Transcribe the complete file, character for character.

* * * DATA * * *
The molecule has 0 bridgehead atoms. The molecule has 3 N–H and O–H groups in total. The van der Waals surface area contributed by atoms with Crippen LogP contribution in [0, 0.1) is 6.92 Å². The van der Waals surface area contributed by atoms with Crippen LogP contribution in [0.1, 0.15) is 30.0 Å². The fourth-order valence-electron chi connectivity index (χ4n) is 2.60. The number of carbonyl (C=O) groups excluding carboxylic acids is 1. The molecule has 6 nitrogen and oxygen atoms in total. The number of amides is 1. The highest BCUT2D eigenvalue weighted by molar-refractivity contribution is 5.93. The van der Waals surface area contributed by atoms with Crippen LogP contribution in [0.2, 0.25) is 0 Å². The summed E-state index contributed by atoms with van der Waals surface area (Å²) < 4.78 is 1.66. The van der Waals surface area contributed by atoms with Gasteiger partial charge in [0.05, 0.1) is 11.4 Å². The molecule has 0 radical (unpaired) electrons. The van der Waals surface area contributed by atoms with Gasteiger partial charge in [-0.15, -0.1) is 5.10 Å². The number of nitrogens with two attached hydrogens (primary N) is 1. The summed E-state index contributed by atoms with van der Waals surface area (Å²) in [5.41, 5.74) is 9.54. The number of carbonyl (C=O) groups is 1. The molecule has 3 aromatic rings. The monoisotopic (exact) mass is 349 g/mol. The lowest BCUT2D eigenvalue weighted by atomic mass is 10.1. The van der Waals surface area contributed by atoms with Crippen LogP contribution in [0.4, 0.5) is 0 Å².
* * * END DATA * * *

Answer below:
The molecule has 0 bridgehead atoms. The molecule has 3 N–H and O–H groups in total. The van der Waals surface area contributed by atoms with Crippen LogP contribution in [0, 0.1) is 6.92 Å². The van der Waals surface area contributed by atoms with Crippen LogP contribution in [0.1, 0.15) is 30.0 Å². The fourth-order valence-electron chi connectivity index (χ4n) is 2.60. The number of carbonyl (C=O) groups excluding carboxylic acids is 1. The molecule has 6 nitrogen and oxygen atoms in total. The number of amides is 1. The highest BCUT2D eigenvalue weighted by molar-refractivity contribution is 5.93. The van der Waals surface area contributed by atoms with Crippen LogP contribution in [0.2, 0.25) is 0 Å². The summed E-state index contributed by atoms with van der Waals surface area (Å²) < 4.78 is 1.66. The van der Waals surface area contributed by atoms with Gasteiger partial charge in [0.05, 0.1) is 11.4 Å². The molecule has 0 radical (unpaired) electrons. The van der Waals surface area contributed by atoms with Gasteiger partial charge in [-0.15, -0.1) is 5.10 Å². The number of nitrogens with two attached hydrogens (primary N) is 1. The summed E-state index contributed by atoms with van der Waals surface area (Å²) in [5.41, 5.74) is 9.54. The number of carbonyl (C=O) groups is 1. The molecule has 3 aromatic rings. The monoisotopic (exact) mass is 349 g/mol. The lowest BCUT2D eigenvalue weighted by atomic mass is 10.1. The van der Waals surface area contributed by atoms with Crippen LogP contribution in [0.4, 0.5) is 0 Å².